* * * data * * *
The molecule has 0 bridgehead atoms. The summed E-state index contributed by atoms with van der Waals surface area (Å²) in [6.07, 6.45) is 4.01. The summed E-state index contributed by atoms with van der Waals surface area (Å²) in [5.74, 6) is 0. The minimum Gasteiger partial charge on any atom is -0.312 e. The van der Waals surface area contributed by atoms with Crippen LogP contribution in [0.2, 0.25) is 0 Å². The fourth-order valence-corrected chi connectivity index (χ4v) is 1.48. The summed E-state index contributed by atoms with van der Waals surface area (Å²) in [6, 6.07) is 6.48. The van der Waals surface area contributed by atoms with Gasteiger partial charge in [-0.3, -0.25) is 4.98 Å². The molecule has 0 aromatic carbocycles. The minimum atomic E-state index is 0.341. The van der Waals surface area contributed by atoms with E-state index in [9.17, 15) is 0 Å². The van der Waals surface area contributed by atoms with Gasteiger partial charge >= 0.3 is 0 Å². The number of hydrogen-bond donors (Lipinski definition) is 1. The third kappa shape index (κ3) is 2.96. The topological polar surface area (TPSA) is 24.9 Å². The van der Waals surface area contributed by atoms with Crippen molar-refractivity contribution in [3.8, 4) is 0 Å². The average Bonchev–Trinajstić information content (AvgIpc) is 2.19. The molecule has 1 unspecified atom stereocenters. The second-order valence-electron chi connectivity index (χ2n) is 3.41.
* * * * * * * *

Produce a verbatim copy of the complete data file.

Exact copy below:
The molecule has 0 bridgehead atoms. The summed E-state index contributed by atoms with van der Waals surface area (Å²) in [6.07, 6.45) is 4.01. The summed E-state index contributed by atoms with van der Waals surface area (Å²) in [5.74, 6) is 0. The minimum Gasteiger partial charge on any atom is -0.312 e. The van der Waals surface area contributed by atoms with Crippen LogP contribution in [0.2, 0.25) is 0 Å². The fourth-order valence-corrected chi connectivity index (χ4v) is 1.48. The summed E-state index contributed by atoms with van der Waals surface area (Å²) in [6, 6.07) is 6.48. The van der Waals surface area contributed by atoms with Gasteiger partial charge in [-0.3, -0.25) is 4.98 Å². The molecule has 0 aromatic carbocycles. The minimum atomic E-state index is 0.341. The van der Waals surface area contributed by atoms with E-state index in [9.17, 15) is 0 Å². The van der Waals surface area contributed by atoms with Gasteiger partial charge >= 0.3 is 0 Å². The number of hydrogen-bond donors (Lipinski definition) is 1. The third kappa shape index (κ3) is 2.96. The topological polar surface area (TPSA) is 24.9 Å². The van der Waals surface area contributed by atoms with Crippen molar-refractivity contribution in [3.8, 4) is 0 Å². The average Bonchev–Trinajstić information content (AvgIpc) is 2.19. The molecule has 1 unspecified atom stereocenters. The second-order valence-electron chi connectivity index (χ2n) is 3.41.